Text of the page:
Understanding TMJ disorder
What is the TMJ?
The TMJ (Temporomandibular Joint) is where the mandible (the lower jaw) joins the temporal bone of the skull. Each time you chew, you move it, but you also move it every time you talk and every time you swallow (every minute or so). It is, therefore, one of the most frequently used joints of the body.
You can locate the TMJ and feel it working by pressing your fingertips immediately in front of the ear on each side of the head then fully opening and closing your mouth.
You can also feel the TMJ in motion if you put the tips of your little fingers into your ear canal (with the fingernail backwards) then pressing forward as you open and close your jaw.
If you have TMJ Disorder this exercise may be painful. Most symptoms, however, are located away from the TMJ.
First identified in 1934 by the eminent ENT Specialist Dr. J. B. Costen, TMJ Disorder is a condition that occurs when the TMJs are subjected to excess pressure through misalignment or malfunction of the Teeth, Muscles and Jaw.
Costen was the pioneer in alerting medical and dental professionals to the condition. He demonstrated the fact that ear, head and neck pain could be eliminated by correcting an improper bite and removing excess pressure on the TMJs by “opening the bite” with intra-oral splints.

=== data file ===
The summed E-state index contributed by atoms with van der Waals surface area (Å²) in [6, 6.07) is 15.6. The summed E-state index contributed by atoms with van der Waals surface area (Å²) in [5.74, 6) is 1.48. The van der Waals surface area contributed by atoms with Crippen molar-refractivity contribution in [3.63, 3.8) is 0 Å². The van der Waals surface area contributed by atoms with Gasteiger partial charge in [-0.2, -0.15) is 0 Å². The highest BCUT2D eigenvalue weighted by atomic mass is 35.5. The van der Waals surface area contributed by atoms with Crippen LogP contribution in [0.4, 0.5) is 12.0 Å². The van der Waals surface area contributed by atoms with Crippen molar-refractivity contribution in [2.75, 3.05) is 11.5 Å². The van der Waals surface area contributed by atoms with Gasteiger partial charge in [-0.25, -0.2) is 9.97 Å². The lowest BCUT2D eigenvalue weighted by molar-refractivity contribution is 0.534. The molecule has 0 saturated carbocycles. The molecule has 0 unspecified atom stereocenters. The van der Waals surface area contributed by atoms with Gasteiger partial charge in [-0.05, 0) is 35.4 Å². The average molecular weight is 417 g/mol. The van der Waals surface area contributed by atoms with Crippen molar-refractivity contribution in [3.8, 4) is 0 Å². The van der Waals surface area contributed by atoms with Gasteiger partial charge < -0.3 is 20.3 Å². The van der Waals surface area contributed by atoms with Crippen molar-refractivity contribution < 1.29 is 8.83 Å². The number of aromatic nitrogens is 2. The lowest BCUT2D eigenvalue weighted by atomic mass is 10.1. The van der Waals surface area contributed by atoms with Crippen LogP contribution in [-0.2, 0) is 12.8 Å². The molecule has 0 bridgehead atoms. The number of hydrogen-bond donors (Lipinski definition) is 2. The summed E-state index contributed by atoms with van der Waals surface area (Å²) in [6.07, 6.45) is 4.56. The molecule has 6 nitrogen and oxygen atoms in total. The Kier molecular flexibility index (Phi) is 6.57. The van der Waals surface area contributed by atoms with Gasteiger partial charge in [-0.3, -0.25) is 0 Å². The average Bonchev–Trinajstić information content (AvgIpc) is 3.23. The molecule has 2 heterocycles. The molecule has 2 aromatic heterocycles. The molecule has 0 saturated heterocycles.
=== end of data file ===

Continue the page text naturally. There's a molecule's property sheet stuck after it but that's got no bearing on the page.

According to studies by the American Dental Association, approximately 75 million people in the United States suffer from some form of TMJ Disorder. It is still undiagnosed however, in many patients who have experienced years of chronic head, neck, ear and other pains.
Symptoms of TMJ Disorder
TMJ Disorder causes widespread and variable pains that may vary from mild, constant discomfort to severe, intermittent pain in the affected regions (see questionnaire).
Headaches, ear pain, facial and neck pain are the common symptoms. Often there is difficulty in opening the mouth and clicking in the joints.
TMJ Disorder is not so much felt in the joint itself as the affected muscles above and below the jaws.
It's a bit like having a stone in your shoe; not only does your foot hurt, but your ankles, legs and back become painful as the body tries to keep off the aggravated spot.
The Journal of the American Medical Association describes TMJ Disorder as the “great impostor” because it mimics many different diseases and has such a wide variety of symptoms.
Causes of TMJ Disorder
TMJ Disorder can be caused by a variety of forces that overload the temporomandibular joints.
• Misaligned teeth, missing teeth and poor dental work including orthodontics.
• Incorrect swallowing habit from childhood which push the jaw back.
• Myofunctional habits such as bruxing and grinding of teeth, mouth breathing.
• Tension resulting in clenching and grinding of teeth, is also a common cause as it overloads the TMJs and muscles.
• Incorrect jaw growth causing mismatch of the upper and lower jaws.
• Trauma such as a fall or car accident (very common in whiplash injuries).
• Degenerative diseases such as osteoarthritis.